Oil price rises despite Europe jobless data
APBANGKOK--The price of oil hovered above US$93 Wednesday after aluminum giant Alcoa forecast higher demand for 2013, offsetting a dour jobs report from Europe.
January 10, 2013, 12:04 am TWN
Benchmark oil for February delivery was up 10 cents to US$93.25 per barrel at late afternoon Bangkok time in electronic trading on the New York Mercantile Exchange. The contract fell 4 cents to finish at US$93.15 a barrel in New York.
Brent crude, used to price international varieties of oil, was up 15 cents to US$112.09 a barrel on the ICE Futures exchange in London.
Demand for aluminum has been hurt by the weak global economy, but Alcoa predicted a 7-percent increase in demand this year, slightly better than the 6-percent increase in 2012. The company's fourth-quarter earnings were in line with forecasts while revenue exceeded Wall Street expectations.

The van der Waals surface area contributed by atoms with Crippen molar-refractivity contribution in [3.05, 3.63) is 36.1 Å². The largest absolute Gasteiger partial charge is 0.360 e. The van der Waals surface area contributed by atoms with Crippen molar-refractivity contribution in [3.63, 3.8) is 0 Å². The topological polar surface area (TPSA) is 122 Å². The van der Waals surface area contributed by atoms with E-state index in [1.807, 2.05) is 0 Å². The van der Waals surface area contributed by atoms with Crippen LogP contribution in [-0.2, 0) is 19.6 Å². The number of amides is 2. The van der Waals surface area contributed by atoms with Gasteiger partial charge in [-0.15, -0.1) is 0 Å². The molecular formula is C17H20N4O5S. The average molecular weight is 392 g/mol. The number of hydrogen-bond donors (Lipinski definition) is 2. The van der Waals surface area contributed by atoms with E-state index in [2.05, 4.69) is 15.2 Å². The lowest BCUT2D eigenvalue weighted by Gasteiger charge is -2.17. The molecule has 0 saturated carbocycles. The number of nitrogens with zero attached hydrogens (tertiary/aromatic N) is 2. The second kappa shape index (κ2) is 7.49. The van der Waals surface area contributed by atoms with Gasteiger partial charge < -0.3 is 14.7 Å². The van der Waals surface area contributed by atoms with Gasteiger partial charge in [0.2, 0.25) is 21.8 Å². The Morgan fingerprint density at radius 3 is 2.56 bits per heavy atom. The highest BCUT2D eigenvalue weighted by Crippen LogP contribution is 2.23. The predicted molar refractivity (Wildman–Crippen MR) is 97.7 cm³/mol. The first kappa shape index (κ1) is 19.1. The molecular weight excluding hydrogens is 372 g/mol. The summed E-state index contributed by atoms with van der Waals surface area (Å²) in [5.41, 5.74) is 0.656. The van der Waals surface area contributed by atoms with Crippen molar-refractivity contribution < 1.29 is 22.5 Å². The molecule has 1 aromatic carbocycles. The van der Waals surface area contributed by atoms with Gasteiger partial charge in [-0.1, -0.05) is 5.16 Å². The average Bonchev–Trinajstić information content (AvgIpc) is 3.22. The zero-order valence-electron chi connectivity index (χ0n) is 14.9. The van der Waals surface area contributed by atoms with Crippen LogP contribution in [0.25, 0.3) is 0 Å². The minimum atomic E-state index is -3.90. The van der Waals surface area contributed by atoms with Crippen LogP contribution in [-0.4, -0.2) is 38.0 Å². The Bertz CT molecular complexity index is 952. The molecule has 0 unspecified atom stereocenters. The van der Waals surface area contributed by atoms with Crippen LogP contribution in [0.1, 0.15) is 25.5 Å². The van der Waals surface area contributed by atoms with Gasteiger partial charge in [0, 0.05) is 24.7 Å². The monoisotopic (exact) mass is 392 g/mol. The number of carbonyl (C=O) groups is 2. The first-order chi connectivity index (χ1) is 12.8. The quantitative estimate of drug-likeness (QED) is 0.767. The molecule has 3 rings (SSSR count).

But on the negative side, unemployment in the 17 countries that use the euro rose to 11.8 percent in November from 11.7 percent in October, the highest jobless rate since the euro was founded in 1999.
“The outlook for global commodities is likely to remain uncertain in the next twelve months with low growth hampering demand especially in Europe,” Michael Hewson of CMC Markets said in an email commentary.
Oil traders will be monitoring fresh information this week on U.S. supplies of crude and refined products.